An international news outlet covering Russia claimed that the country’s communications regulatory agency Roskomnadzor warned other news agencies on Sunday not to carry an interview with Ukrainian President Volodymyr Zelensky.

Zelensky gave a 90-minute interview on Sunday to Russian television station Dozhd, journalist Mikhail Zygar, a newspaper called Daily Kommersant, and an independent news website called Meduza.


Meduza, which is already banned in Russia as a “foreign agent,” said Roskomnadzor announced an “audit” to “determine the degree of responsibility and take response measures” within hours of the interview concluding.

“Minutes before this interview was originally published, Roskomnadzor, Russia’s censorship agency, demanded that no Russian media outlets release it,” Meduza alleged in its English-language version of the interview. “The agency provided no reasons for this demand, saying only that it had begun a ‘review to determine the degree of responsibility’ held by the publications that conducted the interview.”

“The Russian Prosecutor General said they would provide a ‘fundamental legal assessment of the contents of all published statements and the fact of their dissemination,'” according to the outlet.

Despite Rozkomnadzor’s efforts to suppress it, the Zelensky interview is readily available for viewing online. The Ukrainian president discussed topics such as alleged efforts to assassinate him, Russia’s attack on the port city of Mariupol, and Russia’s influence over Ukrainian politics.

“Our security service is in charge of that. They eliminate those who come here on a hunting mission. I’ve got nothing else to say,” was Zelensky’s brief comment on the subject of alleged assassination attempts.

Zelensky was dismissive of the leadership in the breakaway “independent republics” Russia created by fiat in eastern Ukraine, describing them as puppets of Moscow. He lamented that Russian leaders “do not recognize the autonomy of Ukraine.”

“We’re a state with a rich history and moral code. I think we’re now showing the truth of the situation,” he said. The president expressed his concern for future generations in Ukraine, as the Moscow Times reported:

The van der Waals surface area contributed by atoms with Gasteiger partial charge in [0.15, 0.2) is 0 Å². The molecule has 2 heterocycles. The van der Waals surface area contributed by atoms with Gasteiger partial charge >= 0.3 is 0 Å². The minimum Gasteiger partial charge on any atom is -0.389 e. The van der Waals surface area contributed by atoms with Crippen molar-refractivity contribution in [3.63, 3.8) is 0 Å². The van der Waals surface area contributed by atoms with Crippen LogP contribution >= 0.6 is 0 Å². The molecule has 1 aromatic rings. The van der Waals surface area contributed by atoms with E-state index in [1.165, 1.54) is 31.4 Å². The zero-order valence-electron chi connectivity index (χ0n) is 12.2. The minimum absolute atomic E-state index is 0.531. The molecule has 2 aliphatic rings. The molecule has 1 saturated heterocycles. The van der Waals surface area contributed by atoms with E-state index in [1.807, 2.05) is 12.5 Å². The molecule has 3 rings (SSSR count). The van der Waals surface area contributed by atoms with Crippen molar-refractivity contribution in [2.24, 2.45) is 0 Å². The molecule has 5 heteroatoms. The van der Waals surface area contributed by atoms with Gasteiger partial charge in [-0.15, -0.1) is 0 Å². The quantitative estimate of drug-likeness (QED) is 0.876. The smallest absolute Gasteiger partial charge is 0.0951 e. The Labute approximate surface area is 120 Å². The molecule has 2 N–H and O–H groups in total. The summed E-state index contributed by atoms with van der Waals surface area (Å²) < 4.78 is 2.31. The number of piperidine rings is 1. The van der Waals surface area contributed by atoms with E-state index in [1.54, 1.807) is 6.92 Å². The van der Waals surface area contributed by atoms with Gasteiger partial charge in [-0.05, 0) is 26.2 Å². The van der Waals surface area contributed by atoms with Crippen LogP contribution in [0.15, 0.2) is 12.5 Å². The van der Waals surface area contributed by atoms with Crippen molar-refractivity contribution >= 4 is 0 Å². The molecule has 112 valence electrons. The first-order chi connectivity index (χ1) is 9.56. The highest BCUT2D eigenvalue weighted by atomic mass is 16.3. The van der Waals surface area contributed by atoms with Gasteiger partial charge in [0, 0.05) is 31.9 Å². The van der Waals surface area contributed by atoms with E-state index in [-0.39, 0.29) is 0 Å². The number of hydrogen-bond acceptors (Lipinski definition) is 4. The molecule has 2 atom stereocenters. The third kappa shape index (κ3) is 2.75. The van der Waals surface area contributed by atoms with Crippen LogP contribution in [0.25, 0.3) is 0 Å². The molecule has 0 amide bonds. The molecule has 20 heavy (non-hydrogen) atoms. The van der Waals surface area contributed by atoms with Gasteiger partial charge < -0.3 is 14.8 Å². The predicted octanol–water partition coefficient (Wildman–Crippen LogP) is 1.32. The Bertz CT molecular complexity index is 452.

Sadly, I do not think [Russian President Vladimir] Putin’s plans are strategic. Strategy is about what will happen to a country in a hundred years. I’m in no position to give advice to the Russians, but that’s what I call strategy. What will happen in five generations? Where will we be? I’m interested in what is going to happen to Ukraine, as a citizen, as a father. My children will live here….

Putin has a different approach. He is focused on today. I think it is a mistake. But not only his mistake. It is also a mistake of his entourage. The party was great, but who’s going to clean the mess?

During the interview, journalist Mikhail Zygar asked a question forwarded by Dmitry Muratov, the Nobel Prize-winning editor-in-chief of newspaper Novaya Gazeta. On Monday, the paper announced it would suspend publication, both in print and online, under pressure from Roskomnadzor.

Muratov held out hope that the publication could resume once the war in Ukraine ends. Novaya Gazeta has been in publication since the fall of the Soviet Union.

“There is no other choice. For us, and I know, for you, it’s an awful and difficult decision,” Muratov said in a note to readers.

In early March, the Russian parliament warned that “spreading fake news about the Russian armed forces and the military operation in Ukraine,” as the Moscow Times summarized the bill, could be punished with up to 15 years in prison. Virtually all criticism of the Ukraine invasion was classified as “fake news” by the bill that passed through Parliament.

Roskomnadzor has issued directives over the past month blocking access to foreign news services, destroying Russian media outlets that criticized the attack on Ukraine, and even threatening punishment for media outlets that use phrases like “war” or “invasion” to describe what Putin prefers to call a “special military operation.”

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